Richard’s View: the accuracy of what we read

As part of my on-line activities I keep a regular eye on a number of discussion websites, particularly those that have to do with things I am interested in. I am frequently amazed at the inaccurate things that other people write and hold out as absolute fact. It makes me wonder, firstly, whether what I believe to be fact is indeed fact at all and secondly where other people get their information from.

I’m thinking of one website in particular. It is run by a major publishing company as it is linked to a series of magazines for a specific spare- time occupation I take part in. The members are, presumably, fairly intelligent and mostly well written which suggests that they are reasonably well educated so shouldn’t be taken in by any old bit of rubbish they read. Time and again I come across someone boldly extolling the virtues of a particular treatment for an eye condition – the most recent was glaucoma – which has worked for them but has absolutely nothing to do with the problem the group was discussing at the time.

Worse still they go on to promote completely erroneous views of their condition which they must have picked up from somewhere and then remembered wrongly – or mis-remembered if you’re a politician! If you ever politely enquire where they get their information from you are, as likely as not, told to get lost because working ‘in the business’ you are bound to be biased!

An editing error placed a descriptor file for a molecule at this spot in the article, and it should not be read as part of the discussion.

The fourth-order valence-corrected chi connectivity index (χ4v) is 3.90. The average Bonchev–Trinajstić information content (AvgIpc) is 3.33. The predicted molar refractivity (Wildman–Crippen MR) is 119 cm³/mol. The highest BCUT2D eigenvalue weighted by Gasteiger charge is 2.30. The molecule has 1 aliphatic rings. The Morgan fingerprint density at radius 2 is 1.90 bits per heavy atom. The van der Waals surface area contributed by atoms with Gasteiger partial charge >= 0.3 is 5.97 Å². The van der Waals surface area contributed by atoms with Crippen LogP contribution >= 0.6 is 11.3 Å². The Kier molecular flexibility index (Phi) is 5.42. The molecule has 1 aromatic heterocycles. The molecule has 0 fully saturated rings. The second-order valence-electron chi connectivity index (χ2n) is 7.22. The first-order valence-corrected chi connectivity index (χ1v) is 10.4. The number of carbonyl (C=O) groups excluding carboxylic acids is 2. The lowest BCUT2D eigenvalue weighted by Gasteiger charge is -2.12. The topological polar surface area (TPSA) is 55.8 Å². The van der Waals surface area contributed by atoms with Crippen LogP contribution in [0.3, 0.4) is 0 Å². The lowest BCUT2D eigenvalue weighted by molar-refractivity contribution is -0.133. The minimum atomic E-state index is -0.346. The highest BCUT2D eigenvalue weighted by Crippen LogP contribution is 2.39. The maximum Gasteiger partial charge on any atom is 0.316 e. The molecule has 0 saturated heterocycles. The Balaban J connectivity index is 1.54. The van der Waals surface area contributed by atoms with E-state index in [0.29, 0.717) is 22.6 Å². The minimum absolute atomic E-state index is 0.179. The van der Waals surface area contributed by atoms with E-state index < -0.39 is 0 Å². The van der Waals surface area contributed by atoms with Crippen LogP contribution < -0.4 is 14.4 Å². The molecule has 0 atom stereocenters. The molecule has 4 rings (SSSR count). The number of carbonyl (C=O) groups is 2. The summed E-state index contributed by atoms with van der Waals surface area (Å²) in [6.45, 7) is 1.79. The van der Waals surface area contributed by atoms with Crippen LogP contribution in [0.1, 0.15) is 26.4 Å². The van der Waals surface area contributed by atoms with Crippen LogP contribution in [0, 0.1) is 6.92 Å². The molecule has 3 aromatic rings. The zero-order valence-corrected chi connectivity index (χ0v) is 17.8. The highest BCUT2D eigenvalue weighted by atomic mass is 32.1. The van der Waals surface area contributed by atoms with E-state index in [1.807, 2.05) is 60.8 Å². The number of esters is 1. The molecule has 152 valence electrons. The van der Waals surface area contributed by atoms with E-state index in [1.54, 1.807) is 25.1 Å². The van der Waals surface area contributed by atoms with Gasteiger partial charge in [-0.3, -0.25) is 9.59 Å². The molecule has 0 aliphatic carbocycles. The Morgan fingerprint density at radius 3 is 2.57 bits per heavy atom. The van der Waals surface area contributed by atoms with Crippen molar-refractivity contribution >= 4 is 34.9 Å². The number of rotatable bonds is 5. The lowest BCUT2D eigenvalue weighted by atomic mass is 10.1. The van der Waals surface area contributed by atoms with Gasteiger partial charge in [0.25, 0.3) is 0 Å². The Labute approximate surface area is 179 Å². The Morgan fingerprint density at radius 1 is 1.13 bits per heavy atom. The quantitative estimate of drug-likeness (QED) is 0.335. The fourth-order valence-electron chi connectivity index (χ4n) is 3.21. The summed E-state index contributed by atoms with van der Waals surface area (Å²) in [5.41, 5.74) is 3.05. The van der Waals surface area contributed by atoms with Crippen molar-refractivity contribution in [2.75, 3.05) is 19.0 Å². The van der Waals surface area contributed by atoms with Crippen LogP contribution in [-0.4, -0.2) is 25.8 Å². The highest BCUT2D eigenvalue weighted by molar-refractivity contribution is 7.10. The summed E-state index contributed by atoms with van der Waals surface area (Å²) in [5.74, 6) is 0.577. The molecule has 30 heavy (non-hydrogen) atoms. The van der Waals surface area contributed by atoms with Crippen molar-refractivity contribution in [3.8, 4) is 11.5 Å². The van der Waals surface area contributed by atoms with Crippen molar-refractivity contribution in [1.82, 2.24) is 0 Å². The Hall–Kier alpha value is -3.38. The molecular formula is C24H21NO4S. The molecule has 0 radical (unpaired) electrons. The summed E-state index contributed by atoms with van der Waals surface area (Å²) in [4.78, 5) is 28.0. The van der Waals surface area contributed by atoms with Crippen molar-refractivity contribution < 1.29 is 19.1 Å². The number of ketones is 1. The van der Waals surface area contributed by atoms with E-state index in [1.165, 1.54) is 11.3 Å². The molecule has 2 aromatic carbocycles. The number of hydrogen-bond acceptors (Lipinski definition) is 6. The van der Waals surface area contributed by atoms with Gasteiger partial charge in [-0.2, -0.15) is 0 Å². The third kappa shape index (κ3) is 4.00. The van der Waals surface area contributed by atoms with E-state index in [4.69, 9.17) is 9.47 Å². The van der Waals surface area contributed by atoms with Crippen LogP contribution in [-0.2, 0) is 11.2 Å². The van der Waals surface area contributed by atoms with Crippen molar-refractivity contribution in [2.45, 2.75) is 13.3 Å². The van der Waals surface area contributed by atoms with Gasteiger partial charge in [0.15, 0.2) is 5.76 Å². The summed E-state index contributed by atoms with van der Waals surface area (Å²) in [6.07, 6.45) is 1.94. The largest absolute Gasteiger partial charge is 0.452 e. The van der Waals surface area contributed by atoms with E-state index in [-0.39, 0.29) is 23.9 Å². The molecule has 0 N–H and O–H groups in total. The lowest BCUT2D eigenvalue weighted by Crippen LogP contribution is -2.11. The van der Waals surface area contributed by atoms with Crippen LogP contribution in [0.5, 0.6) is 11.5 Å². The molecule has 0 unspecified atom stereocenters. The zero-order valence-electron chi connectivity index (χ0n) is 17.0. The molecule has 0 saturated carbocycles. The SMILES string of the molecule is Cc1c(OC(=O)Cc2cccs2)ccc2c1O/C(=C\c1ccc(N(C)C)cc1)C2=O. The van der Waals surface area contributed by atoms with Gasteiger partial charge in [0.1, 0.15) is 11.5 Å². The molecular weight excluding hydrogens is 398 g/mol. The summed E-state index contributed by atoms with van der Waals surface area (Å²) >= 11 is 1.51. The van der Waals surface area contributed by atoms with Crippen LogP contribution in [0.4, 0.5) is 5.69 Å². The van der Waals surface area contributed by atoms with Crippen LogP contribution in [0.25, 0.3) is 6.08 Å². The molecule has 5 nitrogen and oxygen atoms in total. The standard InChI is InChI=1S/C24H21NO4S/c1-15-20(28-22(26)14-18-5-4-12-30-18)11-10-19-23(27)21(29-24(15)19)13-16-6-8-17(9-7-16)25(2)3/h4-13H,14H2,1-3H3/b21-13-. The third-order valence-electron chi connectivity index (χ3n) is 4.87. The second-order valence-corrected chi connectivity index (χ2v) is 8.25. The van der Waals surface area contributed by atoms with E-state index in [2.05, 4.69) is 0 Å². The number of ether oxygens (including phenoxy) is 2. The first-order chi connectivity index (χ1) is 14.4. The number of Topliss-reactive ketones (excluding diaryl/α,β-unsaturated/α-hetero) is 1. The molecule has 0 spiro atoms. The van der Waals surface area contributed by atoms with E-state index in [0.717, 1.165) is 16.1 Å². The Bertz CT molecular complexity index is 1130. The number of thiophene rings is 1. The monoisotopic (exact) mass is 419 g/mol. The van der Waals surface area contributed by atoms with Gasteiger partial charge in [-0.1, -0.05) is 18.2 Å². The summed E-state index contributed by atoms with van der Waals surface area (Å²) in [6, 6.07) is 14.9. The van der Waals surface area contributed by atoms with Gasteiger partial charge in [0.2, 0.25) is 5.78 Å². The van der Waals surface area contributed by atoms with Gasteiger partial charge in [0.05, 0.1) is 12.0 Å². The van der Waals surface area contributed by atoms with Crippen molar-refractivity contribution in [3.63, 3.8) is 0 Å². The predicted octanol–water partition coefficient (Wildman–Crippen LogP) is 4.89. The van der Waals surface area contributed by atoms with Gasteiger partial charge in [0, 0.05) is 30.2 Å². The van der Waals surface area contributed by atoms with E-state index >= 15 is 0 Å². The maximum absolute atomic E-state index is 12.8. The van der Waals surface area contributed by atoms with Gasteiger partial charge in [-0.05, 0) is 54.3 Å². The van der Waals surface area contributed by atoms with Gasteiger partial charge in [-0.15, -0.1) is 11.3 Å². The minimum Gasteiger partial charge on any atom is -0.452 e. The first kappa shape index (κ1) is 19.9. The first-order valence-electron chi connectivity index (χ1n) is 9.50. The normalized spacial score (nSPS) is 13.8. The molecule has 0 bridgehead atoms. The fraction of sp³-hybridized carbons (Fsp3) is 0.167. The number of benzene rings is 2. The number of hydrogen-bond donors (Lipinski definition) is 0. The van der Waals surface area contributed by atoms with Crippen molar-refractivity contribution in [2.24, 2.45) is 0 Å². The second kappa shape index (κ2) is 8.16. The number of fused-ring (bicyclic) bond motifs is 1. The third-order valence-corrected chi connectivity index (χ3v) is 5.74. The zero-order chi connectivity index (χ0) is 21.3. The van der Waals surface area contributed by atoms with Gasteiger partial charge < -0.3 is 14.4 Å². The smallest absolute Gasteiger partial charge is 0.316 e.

I also often hear and read things in the news, on subjects that I definitely do know about, that I know to be wrong. It makes me wonder just how much of the information that we absorb from all sources – radio, TV, broadsheets, tabloids, magazines etc. etc. is actually accurate. I know that when I give a lecture I have to make sure that I say all the important things at least three times or else the audience will probably not remember them. I also know that the few lectures I remember with any clarity from my student days were the ones where I can still remember the jokes!

As published in the April 2015 edition of the Littleover Little Book

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